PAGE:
DaimlerChrysler's Ralph Gilles Drives
the Fast Track By Roger Witherspoon
There comes a point in the creation of a
car where the designers and engineers have to bite the bullet,
hold their collective breath,
and hope the test car rolling out of production meets their
For Ralph Gilles, head of DaimlerChrysler Corporation's
creative Studio 3, that moment arrived as he opened the door
of the prototype Chrysler, a car he and his staff hoped would
help rejuvenate the company and boost its effort to
differentiate its brands."Dodge and Chrysler are
separating themselves into different types of vehicles, with
different customers in mind," says the 34-year-old Gilles,
winner of this year's Black Engineer of the Year President's
"Dodge is a mainstream brand with an attitude, but Chrysler is
more aspirational, more graceful with more high-end products.
We're going to a premium market where the main competitors will be
Volvos, Audis, and other imports."
Gilles' studio had scored one hit already with its Dodge Magnum, a
hot rod with a 340-horsepower Hemi engine masquerading as a family
station wagon. They led the track with the 200-mile-an-hour,
500-horsepower Dodge Viper. And his Jeep Liberty had proved to be
a successful link between Jeep's comfortable Grand Cherokee SUV
and its road warrior Wrangler.
But it was the Chrysler division where they needed to shine. They
needed a high-end sedan with a classical look reminiscent of a
Bentley; a rear-wheel-drive like the best from Chrysler's heyday;
a head-turner engineered soundly enough to be parked next to a
Jaguar, Mercedes, or Volvo without embarrassment.
The car, says Gilles, "would redefine us as a car company, and it
would be the kind of car the valets would park out front."
What they came up with was the Chrysler 300. "That car was a
perfect storm of all our ideas," says Gilles. "That car really
Car of the Year
And when he sat in the drivers' seat and
stepped on the gas "I was almost in tears driving the car. It felt
so right. It's one thing to make it look good, but the engineers
brought it home."
Critics thought so, too, and Motor Trend Magazine named the
Chrysler 300 its Car of the Year for 2005, ahead of 24 competitors
including the Porsche 911, Lotus Elise, and BMW 6. Together,
Gilles' cars led the way in an amazing turnaround for
DaimlerChrysler, whose bottom line went from an $806-million loss
in 2003 to a $1.3-billion profit in the first nine months of 2004.
In all, 2004 was a banner year for the young artist from Montreal,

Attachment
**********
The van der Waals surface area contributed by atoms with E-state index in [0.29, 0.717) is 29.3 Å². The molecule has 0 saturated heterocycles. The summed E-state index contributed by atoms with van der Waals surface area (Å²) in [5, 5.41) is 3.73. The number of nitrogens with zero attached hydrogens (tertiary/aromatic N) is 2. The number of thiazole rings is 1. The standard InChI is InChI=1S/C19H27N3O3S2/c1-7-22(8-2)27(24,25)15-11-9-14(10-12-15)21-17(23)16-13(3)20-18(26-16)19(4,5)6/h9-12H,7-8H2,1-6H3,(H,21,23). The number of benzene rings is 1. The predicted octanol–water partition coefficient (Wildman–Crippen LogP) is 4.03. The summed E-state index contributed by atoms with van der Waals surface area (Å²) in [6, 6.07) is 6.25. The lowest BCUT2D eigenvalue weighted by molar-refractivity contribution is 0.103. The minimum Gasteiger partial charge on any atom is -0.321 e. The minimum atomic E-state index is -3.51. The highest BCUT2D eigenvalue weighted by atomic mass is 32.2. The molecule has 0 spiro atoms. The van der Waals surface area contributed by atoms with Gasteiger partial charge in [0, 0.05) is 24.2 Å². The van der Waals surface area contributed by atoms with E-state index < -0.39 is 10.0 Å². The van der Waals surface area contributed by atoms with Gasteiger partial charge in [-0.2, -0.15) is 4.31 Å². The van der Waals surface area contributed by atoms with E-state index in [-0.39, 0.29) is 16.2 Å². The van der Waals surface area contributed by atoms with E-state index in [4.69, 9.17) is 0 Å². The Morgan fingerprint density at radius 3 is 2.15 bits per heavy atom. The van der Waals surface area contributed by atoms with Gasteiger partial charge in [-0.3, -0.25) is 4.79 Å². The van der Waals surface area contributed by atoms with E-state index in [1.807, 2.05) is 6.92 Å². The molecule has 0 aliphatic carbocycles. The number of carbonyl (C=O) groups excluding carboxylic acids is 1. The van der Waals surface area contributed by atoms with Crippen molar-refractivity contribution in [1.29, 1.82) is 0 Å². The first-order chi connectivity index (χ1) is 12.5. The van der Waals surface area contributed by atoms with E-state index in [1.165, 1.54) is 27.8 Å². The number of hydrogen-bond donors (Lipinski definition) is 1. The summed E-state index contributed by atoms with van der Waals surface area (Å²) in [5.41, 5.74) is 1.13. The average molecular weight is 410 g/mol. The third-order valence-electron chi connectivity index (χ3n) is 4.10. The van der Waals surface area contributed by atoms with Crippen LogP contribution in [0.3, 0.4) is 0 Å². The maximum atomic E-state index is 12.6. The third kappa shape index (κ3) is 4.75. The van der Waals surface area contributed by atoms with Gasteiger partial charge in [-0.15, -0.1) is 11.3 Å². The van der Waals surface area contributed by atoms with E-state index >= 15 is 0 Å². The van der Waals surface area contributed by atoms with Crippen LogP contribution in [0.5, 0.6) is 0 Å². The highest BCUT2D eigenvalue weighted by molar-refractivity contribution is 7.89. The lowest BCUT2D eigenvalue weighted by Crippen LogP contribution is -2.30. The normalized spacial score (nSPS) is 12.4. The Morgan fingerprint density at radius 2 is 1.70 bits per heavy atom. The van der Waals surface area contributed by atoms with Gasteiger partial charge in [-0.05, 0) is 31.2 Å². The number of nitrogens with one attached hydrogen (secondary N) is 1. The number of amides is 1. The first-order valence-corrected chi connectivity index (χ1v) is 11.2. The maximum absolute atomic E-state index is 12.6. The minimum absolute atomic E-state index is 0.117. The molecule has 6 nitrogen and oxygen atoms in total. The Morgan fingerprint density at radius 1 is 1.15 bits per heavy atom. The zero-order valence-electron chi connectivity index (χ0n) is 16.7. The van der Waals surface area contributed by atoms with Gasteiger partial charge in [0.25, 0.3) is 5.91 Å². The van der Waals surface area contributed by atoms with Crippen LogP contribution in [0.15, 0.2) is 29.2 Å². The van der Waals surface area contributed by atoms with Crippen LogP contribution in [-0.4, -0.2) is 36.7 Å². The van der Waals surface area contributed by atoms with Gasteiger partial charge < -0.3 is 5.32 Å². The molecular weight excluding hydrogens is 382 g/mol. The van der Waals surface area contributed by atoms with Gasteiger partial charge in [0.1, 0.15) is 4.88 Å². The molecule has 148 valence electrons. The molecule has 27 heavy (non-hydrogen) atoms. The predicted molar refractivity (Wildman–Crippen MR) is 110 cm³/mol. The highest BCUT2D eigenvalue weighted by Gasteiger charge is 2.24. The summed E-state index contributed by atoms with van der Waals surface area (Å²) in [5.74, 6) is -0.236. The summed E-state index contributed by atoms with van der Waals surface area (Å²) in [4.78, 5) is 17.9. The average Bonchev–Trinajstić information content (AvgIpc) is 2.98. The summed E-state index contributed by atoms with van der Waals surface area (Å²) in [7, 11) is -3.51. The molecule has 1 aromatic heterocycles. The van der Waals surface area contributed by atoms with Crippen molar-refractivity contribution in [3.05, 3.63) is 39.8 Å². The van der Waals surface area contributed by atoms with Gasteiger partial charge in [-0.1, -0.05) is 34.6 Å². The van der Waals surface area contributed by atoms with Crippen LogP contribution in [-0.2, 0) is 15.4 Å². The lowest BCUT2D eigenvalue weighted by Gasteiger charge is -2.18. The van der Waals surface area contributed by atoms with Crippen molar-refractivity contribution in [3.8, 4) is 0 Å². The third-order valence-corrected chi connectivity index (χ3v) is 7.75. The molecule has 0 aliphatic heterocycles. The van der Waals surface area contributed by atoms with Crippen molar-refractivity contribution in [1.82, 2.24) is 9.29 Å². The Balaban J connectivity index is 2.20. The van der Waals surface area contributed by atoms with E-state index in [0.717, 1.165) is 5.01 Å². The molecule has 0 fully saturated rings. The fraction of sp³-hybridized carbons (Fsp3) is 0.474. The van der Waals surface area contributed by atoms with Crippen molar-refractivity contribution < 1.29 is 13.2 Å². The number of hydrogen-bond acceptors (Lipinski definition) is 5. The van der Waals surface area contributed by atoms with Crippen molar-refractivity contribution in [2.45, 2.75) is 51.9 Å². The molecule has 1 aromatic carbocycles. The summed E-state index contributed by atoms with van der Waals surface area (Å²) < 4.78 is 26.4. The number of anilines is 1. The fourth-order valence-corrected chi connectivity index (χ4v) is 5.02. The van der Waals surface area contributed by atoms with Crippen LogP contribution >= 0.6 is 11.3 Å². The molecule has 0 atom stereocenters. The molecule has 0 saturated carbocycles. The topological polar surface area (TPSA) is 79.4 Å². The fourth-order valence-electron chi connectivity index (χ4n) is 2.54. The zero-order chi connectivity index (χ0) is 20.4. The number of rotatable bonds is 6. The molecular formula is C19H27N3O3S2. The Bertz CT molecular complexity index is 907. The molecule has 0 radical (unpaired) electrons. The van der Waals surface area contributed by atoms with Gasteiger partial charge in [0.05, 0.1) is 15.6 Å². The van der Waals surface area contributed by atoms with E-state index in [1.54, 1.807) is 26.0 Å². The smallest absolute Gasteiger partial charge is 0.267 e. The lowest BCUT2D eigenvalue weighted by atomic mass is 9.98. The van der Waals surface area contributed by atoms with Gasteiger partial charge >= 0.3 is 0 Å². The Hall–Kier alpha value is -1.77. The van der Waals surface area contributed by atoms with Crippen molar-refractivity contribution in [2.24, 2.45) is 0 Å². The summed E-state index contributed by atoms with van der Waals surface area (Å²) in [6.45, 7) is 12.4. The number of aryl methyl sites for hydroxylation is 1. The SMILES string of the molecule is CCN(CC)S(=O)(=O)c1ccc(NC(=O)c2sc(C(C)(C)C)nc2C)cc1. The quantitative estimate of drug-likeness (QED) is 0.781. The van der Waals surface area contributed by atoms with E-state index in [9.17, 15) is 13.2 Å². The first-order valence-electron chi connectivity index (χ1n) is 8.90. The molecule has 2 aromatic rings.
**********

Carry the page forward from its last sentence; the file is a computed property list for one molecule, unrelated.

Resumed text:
For Ralph Gilles, whose parents emigrated to Canada from Haiti,
the creative spark appeared early. He was five years old, visiting
his Aunt Gisele on Long Island, N.Y., and, like a lot of kids,
drawing what he saw. What differentiated Gilles from the pack at
that early age was the fact that his drawings were clear and made
"My aunt saw my sketches," Gilles recalls, "and she turned to her
husband and said 'Hey Mike! My Nephew can draw! Give him some
paper to draw on."
A Letter to Iacocca
So he began sketching wherever he went,
passing dull moments in school with fanciful drawings of cars and
other modes of transport. At 15, Gilles wrote a letter to Chrysler
head Lee Iacocca, asking what it would take to become a design
artist for the giant car company.
"And wow, they wrote me back," he said. "I was so impressed. They
wrote giving the different names of colleges they hire from, and
that was all I needed."
He was a bit disappointed that the letter came from Neal Walling,
then vice president of design, instead of the legendary Iacocca
himself. "But I felt a certain loyalty to Chrysler because they
wrote me, and it changed my life."
He spent a semester in engineering school in Canada, but decided
he'd rather draw.
"Design is creative," Gilles said. "Engineering is like art work,
but they're not the same. As designers, we are in charge of the
way a car looks and the emotions you get when you look at it. It's
different from the calculus and the engineering. It is a different
So he followed Walling's advice, attending the College of Art and
Design in Detroit, which provides about 40 percent of the
company's designers, and went to work for Walling after graduating
in 1992. It did not take him long to work his way up the ranks,
and in 2001 he took over Studio 3, in Auburn Hills, Mich., one of
seven Chrysler design studios.
'Living Out Your Dream'
There, they work in tandem with the
engineers to create a package.
"We start sketching," Gilles says. "and the engineers come up with
how it works, where the wheels are at, where the engine is, and
how it fits together. The image is ours.
"You can have the best sketch in the world, but if the package
isn't right, it won't drive right."
Gilles equates the design studio with a movie lot. "I direct a
studio to draw," he said. "We get together with the other team
members and exchange ideas. It's like when you make a movie, and
you talk about the scenes in the movie before you film the thing.
"It's like that with cars. No one person designs a car."
With Gilles at the helm, the synergy between the engineers and
artists obviously works. But he can't design cars all the time. To
escape, he gets away from the office and onto a track to race his
Gilles rhapsodizes about the powerful sports car.
"The Viper is low-slung and sensuous with all that engine all over
there," he says. "As a young man, it appeals to you. It's like
living out your dream."